Issue: Jan 2017


Laser vision for self-driving cars



Breakthrough in LIDAR systems

by Cliff Parish

LIDAR (light detection and ranging) technology plays a key role in supporting cameras and radar in the development of advanced driver assistance systems (ADAS), and ultimately semi-autonomous and fully autonomous driving systems.

The introduction of multi-channel solid-state lasers with an exceptional vertical field of vision marks an important advancement for scanning LIDAR sensors. They enable vehicles to generate an accurate, three-dimensional image of their surroundings and use this information to initiate the appropriate driving maneuvers.

LIDAR works on the basis of the time-of-flight measurements (ToF). This involves emitting a laser pulse, which hits an object and reflects back onto a detector. The distance to the object is calculated from the time of flight of the laser beam. LIDAR has already started to feature in some automotive applications, such as emergency brake assist.

The focus is currently on two different technologies: Flash LIDAR systems send out a high-intensity, wide angle laser burst, register the reflected light pixel by pixel using a detector array and create a 3D image of the surrounding area based on the time-of-flight. Scanning LIDAR systems sweep a narrow horizontal beam over a certain segment of the car’s surroundings. For each pixel they record the time of flight of the reflected light and produce a high-resolution 3D map of the environment. In most cases the laser beam is mechanically deflected, making the systems relatively bulky. Some solutions also mount several laser diodes above one another to extend sensing to the vertical field of view.

Automotive Industries (AI) asked Sebastian Bauer, head of multi-channel LIDAR laser at Osram Opto Semiconductors, what role lasers play in the driver assistance systems.

Bauer: Our pulse laser diodes have been in use in cars for 10 to 15 years. They are used to measure distance in adaptive cruise control systems. That is how we have become involved in the development of laser sensors for advanced driver assistance systems and for autonomous and semi-autonomous cars. Scanning LIDAR will play a major role here, but the units need to become smaller, less expensive and more robust. Lasers are a key factor in this equation, not only terms of achievable optical power, but also and as an enabler of innovative sensor designs.

AI: What sets your new laser apart?

Bauer: It is an edge-emitting laser that sends out four perfectly parallel beams, which is a developmental milestone that has not yet been matched. We produce four laser diodes next to one another in a single production step, so they are precisely aligned with one another but can be individually controlled.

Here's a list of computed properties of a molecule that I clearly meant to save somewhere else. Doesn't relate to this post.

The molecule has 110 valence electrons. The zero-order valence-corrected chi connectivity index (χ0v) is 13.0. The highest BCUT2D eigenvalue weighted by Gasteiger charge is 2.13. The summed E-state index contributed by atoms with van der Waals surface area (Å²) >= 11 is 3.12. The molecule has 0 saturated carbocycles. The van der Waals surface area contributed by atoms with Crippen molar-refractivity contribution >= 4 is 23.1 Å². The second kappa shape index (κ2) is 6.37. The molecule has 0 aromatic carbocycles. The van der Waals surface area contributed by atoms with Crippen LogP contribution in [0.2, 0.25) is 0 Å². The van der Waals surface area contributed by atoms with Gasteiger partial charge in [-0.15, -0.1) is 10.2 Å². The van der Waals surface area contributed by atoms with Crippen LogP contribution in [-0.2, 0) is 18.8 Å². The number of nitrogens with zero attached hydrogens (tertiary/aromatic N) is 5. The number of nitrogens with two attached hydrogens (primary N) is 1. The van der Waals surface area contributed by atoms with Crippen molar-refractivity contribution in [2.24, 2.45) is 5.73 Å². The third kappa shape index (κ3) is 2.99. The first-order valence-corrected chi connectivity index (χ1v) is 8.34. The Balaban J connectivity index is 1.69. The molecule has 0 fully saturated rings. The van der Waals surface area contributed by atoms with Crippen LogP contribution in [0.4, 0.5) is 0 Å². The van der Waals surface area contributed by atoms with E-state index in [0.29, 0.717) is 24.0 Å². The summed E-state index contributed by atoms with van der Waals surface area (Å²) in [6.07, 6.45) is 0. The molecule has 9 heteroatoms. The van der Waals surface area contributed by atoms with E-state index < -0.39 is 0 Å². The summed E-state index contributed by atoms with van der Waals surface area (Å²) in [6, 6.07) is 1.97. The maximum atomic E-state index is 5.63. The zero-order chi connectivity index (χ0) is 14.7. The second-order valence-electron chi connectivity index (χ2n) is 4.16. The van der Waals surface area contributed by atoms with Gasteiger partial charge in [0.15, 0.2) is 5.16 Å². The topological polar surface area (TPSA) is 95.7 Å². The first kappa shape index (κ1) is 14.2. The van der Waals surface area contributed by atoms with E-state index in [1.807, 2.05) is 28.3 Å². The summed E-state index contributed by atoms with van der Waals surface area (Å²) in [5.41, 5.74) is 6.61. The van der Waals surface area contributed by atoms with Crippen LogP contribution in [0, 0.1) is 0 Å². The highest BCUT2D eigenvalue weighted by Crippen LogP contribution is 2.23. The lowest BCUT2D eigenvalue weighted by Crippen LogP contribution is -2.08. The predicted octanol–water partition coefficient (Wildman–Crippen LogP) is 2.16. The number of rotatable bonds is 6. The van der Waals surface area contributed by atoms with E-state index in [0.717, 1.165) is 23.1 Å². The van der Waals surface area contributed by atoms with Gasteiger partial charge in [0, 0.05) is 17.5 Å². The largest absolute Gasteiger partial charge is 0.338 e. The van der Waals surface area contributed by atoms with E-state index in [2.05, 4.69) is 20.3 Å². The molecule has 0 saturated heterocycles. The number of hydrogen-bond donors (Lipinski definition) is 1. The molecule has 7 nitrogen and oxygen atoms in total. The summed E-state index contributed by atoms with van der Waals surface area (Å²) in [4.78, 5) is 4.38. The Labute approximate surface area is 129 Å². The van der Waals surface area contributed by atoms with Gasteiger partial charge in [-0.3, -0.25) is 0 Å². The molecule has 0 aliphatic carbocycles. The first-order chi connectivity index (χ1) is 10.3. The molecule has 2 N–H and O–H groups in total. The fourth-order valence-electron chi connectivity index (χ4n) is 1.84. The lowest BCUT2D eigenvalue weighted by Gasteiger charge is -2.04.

At present our customers mount several individual diodes above one another to enlarge the vertical field of view. This new bar means they no longer need to spend time laboriously aligning individual light sources.

The extremely short switching time of less than 5 nanoseconds is a prerequisite for scanning LIDAR using MEMS mirrors. The pulse duration of our laser diodes was previously in the 20 nanosecond region. Short pulse duration is also required The new 4-channel LIDAR laser module from Osram Opto Semiconductors delivers perfectly parallel laser beamsan thus allows for scanning LIDAR systems with a large vertical field of view.

to operate the LIDAR system the high optical output required for long ranges. Our laser delivers peak optical power of 85 watts per channel. The short pulse duration and low duty cycle of 0.01% ensure that, even at such high outputs, we meet eye safety standards.

AI: Could you give us a brief outline of its other technical features?

Bauer: The laser is based on our nanostack laser diodes, which have a wavelength of 905 nanometers and three emission centers

per chip. And since we have increased their optical output from 75 to 85 watts peak power at 30 amps, the 4-channel laser emits four times 85 watts. It is mounted together with a capacitor and control circuit on an 8 x 5 millimeter circuit board. The four laser channels are activated one after the other to avoid overheating. The entire module is surface-mountable, which greatly simplifies assembly in comparison with the through-hole components generally used at present. With an operating voltage of 24 volts, the laser is also automotive-ready.

AI: Osram partnered with Innoluce (recently acquired by Infineon) to demonstrate LIDAR scanning using a microelectromechanical (MEMS) system for the first time. What are the benefits of this technology?

Bauer: Scanning LIDAR technology needs to become more compact, robust and cost-effective to enable widespread implementation in advanced driver assistance systems and self-driving cars. In response many providers are developing MEMS-based solutions that replace mechanical deflection with micro-electromechanical mirrors to direct the laser beam. As well as being more compact and less susceptible to wear and tear, these pave the way for lower-cost solutions. Our partner Innoluce has developed a MEMS mirror with an area of 2.7mm x 2.3 mm, which is large enough to redirect the four parallel beams of our new laser. The result is a system covering a 12° vertical and 30° horizontal field of view. The MEMS chip is operated at up to two kilohertz – another unique feature that enables the system’s high resolution of 0.3° horizontally by 0.5° vertically. In daylight, the range for detecting vehicles is at least 200 meters, and 70 meters for pedestrians.

AI: When will the new laser be on the market?

Bauer: Samples of the new 4-channel LIDAR laser will be available early in summer 2017, with market launch planned for 2018.

 

 



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